2.10.15

Cycling In Spain: Cuevas del Almanzora to Banos la Fortuna - 164 Kilometres


 
With the cycling season all but over I'm looking forward to spending more time on my new book about cycling around the Iberian Peninsula. I feel like I've been stuck in the mountains and heat of Andalusia for an eternity. I can't wait to relive some of the most pleasant (though on occasions, harrowing) cycling I've done in the decades I've been at it. In many respects, writing about your adventures is every bit as enjoyable (and sometimes just as gruelling) as the real thing.


Home to fortune hunters during the early 19th century, when silver was discovered in the Sierra Almagrera Mountains, Cuevas del Almanzora is one of the oldest towns in the province of Almería. Just a short distance to the east is a collection of mines, dating back to prehistoric times. Tin, sulphur, lead and iron ore have all been mined here, while the area is strewn with artificial caves once inhabited by the miners.

‘Flowing’ through the town is the Rio Almanzora, which travels 90 kilometres due east from the northern slopes of the Sierra de los Filabres to the Mediterranean coast. Yet, as I cycled over the bridge along the A-332 early next morning, the only thing that seemed to be moving was me. There wasn’t the slightest trickle, just of all things, a football pitch. It was hardly the well manicured bed of grass you might otherwise imagine, rather a combination of flourishing weeds and buckled cement. Perhaps someone’s attempt to utilise what had become a perennial waste of space during the town’s hotter months, it was nevertheless difficult to imagine any form of life flourishing in such a dreary depression.

An hour’s ride from Cuevas del Almanzora is Murcia’s Costa Cálida (Warm Coast), a 250 kilometre stretch of coastline from the border with Almería province to the northern fishing village of El Mojón. Though well known for its beach resorts, particularly in the seaside towns of Águilas and the Puerto de Mazarrón, the area is relatively unspoiled compared with other more congested locations along the Mediterranean coast.

Murcia also lays claim to having the largest saltwater lake, Mar Menor (Small Sea), in Europe. Semicircular in shape and no deeper than 7 metres, the lagoon is separated from the Mediterranean Sea by a 22 kilometre sandstrip ranging in width between 100 and 1,200 metres. Inhabited during prehistoric times and later by the Phoenicians and the Moors, the area, relatively high in salinity, was used by the Romans to develop a valuable salt industry. You’ve got to hand it to the Romans, they were an enterprising lot.  Today, Mar Menor has become more of a haven for tourists who flock to the cluster of hotels, restaurants and resorts scattered along its spit.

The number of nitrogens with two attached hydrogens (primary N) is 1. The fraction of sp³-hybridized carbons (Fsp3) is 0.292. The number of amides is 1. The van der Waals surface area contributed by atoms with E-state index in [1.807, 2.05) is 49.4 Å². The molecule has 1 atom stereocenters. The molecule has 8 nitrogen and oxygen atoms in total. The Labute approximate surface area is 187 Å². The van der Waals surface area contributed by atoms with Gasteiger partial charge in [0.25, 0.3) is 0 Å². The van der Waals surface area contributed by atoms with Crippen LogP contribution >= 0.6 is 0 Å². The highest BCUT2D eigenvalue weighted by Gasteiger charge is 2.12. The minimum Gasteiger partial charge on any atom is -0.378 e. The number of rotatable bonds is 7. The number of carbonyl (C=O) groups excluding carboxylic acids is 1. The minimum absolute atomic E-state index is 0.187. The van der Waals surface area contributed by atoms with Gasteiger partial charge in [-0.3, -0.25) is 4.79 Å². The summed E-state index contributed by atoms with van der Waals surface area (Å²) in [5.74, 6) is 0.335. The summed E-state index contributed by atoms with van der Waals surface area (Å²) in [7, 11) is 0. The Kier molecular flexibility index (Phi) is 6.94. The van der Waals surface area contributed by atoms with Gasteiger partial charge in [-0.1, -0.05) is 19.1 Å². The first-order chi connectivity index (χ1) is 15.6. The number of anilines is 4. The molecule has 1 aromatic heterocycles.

In contrast to a refreshing new view around almost every bend in the road, were the long stark stretches of tarmac further inland. In the midst of a bleak and desolate landscape, they felt as uninviting as just about anything I could recall. The air was filled with brown dust; dust caked on my wheel rims and dust on the bonnets of the occasional car that passed by.
 
 Despite the mounting heat, there were other cyclists out on the road, most heading in the in the opposite direction towards Cuevas del Almanzora or further south along the coast. Some were wearing fishnets covering their faces from the dust and wind. For the moment, it made me appreciate Arthurs Seat back home, where despite its steepness you can at least breathe clean air and are usually well protected from the wind no matter which direction it might be blowing from.

Nevertheless, Arthurs Seat does have the occasional magpie that feels the urge to swoop on unsuspecting cyclists during early spring. That’s when you’re most likely to come across another cyclist wearing a forest of spikes, or more specifically cable ties, attached to his helmet for protection. I guess it’s an indisputably more comfortable solution to a potential problem than riding with a fishnet covering your face to reduce the amount of dust and flies. Suffice to say, despite all the technology used today to help the pros ride faster and with more ease, I’ve never seen either contrivance on the face or head of a cyclist in the Vuelta a España, nor for that matter any other road race.  

 








 

 
 

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